Jonathan Wood’s story “Notes on the Dissection of an Imaginary Beetle” from Electric Velocipede 15/16 is available online.

Susannah Mandel’s short story “The Monkey and the Butterfly” is in Shimmer #11. She also has poems in the current issues of Sybil’s Garage, Goblin Fruit, and Peter Parasol.

Kat Beyer’s Cabal story “A Change In Government” has been nominated for a BSFA award for best short fiction.

Trent Walters, poetry editor at A&A, has a chapbook, Learning the Ropes, from Morpo Press.

Connected / Chapter 2: Lost signal

by Jonathan Wood

AUTHOR’S NOTE: The following is the second chapter of an ongoing flash serial, “Connected.”  Search for the tag “Connected” to find other chapters.  Subscribe to the Daily Cabal RSS feed for a new chapter every 2 weeks.

Two bodies now.  Both disconnected from the grid.  Both suicides.  The first one fried his wires.  The second went for an analogue exit – a bullet rupturing his meatsack.

Why do it?

Morello contemplates this while his ‘sack eats supper and he and his wife patch a corporate comedy stream.  Somewhere deep he feels his son, Caul’s adrenaline–steering a steelsack through laser fire.  He can taste the diluted flavors from some chef’s feed his mother is streaming.

Why do it?  Why disconnect?  The concept terrifies Morello. It pushed two men over the edge.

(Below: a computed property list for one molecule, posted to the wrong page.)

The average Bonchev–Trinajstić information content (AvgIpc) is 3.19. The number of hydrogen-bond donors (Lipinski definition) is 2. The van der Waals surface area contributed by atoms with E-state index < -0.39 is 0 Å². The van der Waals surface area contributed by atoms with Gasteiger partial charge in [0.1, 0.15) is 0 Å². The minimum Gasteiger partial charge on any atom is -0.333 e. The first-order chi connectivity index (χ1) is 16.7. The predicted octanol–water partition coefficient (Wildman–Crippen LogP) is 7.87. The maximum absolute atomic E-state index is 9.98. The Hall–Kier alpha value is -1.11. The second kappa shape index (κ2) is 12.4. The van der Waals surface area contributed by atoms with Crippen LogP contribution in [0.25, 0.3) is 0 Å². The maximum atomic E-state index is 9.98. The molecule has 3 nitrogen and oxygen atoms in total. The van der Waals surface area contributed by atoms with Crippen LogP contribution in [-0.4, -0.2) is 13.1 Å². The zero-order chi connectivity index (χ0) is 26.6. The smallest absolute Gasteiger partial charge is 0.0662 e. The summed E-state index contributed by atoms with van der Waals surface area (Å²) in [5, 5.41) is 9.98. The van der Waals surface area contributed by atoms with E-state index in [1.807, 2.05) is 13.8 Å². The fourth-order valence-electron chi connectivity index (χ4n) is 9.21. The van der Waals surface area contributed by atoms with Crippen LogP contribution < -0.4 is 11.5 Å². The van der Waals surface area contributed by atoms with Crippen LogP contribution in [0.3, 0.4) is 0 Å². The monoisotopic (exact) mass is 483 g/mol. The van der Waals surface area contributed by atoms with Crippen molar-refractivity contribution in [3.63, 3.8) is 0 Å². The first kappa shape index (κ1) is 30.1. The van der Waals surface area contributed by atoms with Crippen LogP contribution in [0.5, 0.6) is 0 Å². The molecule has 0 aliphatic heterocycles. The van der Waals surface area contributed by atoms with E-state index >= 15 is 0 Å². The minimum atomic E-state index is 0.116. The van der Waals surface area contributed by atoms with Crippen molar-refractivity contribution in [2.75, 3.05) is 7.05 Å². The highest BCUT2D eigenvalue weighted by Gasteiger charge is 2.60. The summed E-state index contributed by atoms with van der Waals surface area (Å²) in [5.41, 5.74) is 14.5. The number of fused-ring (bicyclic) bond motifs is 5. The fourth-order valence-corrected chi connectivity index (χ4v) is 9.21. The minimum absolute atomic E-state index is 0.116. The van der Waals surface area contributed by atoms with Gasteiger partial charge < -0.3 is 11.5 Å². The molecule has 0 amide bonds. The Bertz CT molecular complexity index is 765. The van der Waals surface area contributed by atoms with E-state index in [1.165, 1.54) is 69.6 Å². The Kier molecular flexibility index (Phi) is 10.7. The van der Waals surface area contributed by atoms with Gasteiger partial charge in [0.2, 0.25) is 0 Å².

“They’re wackjobs.”  The theory courtesy Chambers, proving himself an adept handler of the on-scene detectives motor cortex.

A third body.  Still no sign of a crime.   But a pattern is emerging.

Then a newsfeed obliterates everything.

“Urgent: Lost signal in SoHo.”  The message pans across his vision.  A pause before he grasps its enormity.  Three blocks.  Three blocks disconnected.  SoHo. His son’s ‘sack is there.  Physical training.

His son.  Caul.

Lost signal.

He ditches the crime scene.  Slams into his ‘sack.  Selects macros to pilot it home.  Then he’s off, the white noise scream of his son’s feed echoing in his ears.  Smacks into a rental steelsack.  Fights through disorientation.  AIs are already setting up a cordon on the area.  There are bodies on the ground.  Staring eyes.  They try to restrain him, but servo-driven limbs send him through.

One step.  Two-

Lost signal.

He’s thrown out into his own flesh and meat.  Like a physical blow.  His meatsack reels on the subway.  He has no time for this.  Dials up another steelsack.

He waits this time.  He can see the steelsack he piloted over the cordon.  Lying there.  Lifeless.

It’s five minutes before they restore signal.  Five more minutes Caul lies there.  Alone.

And then… “Signal restored.”

He runs, leaps, drains the steelsack’s power in a surge of movement.

Caul is curled fetally.  But whole.  Shaking like when they were having problems with the filters and the night terrors still got through.  Morello scoops him up.  Holds him.

“It’s me, Caul,” the steelsack’s speakers stutter.  “It’s dad.  I have you now.  I have you now.”

Caul does not respond.  Caul curls there in his arms and does not say a word.  And still one question burns in Morello’s mind.

Why do it?

But he will have his answers.

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